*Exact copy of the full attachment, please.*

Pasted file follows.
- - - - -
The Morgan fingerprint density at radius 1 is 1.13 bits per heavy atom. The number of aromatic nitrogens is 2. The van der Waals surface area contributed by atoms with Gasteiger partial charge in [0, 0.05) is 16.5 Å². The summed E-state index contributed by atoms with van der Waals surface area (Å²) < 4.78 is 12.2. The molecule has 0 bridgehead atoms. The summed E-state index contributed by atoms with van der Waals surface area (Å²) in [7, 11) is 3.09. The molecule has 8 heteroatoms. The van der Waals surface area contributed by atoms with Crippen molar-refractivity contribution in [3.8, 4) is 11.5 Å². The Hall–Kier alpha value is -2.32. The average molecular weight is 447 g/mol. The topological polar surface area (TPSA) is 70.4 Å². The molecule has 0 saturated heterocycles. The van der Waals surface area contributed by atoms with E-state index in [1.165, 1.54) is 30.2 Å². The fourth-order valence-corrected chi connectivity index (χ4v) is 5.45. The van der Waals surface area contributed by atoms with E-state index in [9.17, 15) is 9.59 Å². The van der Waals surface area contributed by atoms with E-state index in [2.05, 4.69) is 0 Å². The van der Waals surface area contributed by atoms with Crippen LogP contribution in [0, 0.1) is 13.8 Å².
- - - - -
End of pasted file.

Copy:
The Morgan fingerprint density at radius 1 is 1.13 bits per heavy atom. The number of aromatic nitrogens is 2. The van der Waals surface area contributed by atoms with Gasteiger partial charge in [0, 0.05) is 16.5 Å². The summed E-state index contributed by atoms with van der Waals surface area (Å²) < 4.78 is 12.2. The molecule has 0 bridgehead atoms. The summed E-state index contributed by atoms with van der Waals surface area (Å²) in [7, 11) is 3.09. The molecule has 8 heteroatoms. The van der Waals surface area contributed by atoms with Crippen molar-refractivity contribution in [3.8, 4) is 11.5 Å². The Hall–Kier alpha value is -2.32. The average molecular weight is 447 g/mol. The topological polar surface area (TPSA) is 70.4 Å². The molecule has 0 saturated heterocycles. The van der Waals surface area contributed by atoms with E-state index in [1.165, 1.54) is 30.2 Å². The fourth-order valence-corrected chi connectivity index (χ4v) is 5.45. The van der Waals surface area contributed by atoms with E-state index in [9.17, 15) is 9.59 Å². The van der Waals surface area contributed by atoms with E-state index in [2.05, 4.69) is 0 Å². The van der Waals surface area contributed by atoms with Crippen LogP contribution in [0, 0.1) is 13.8 Å².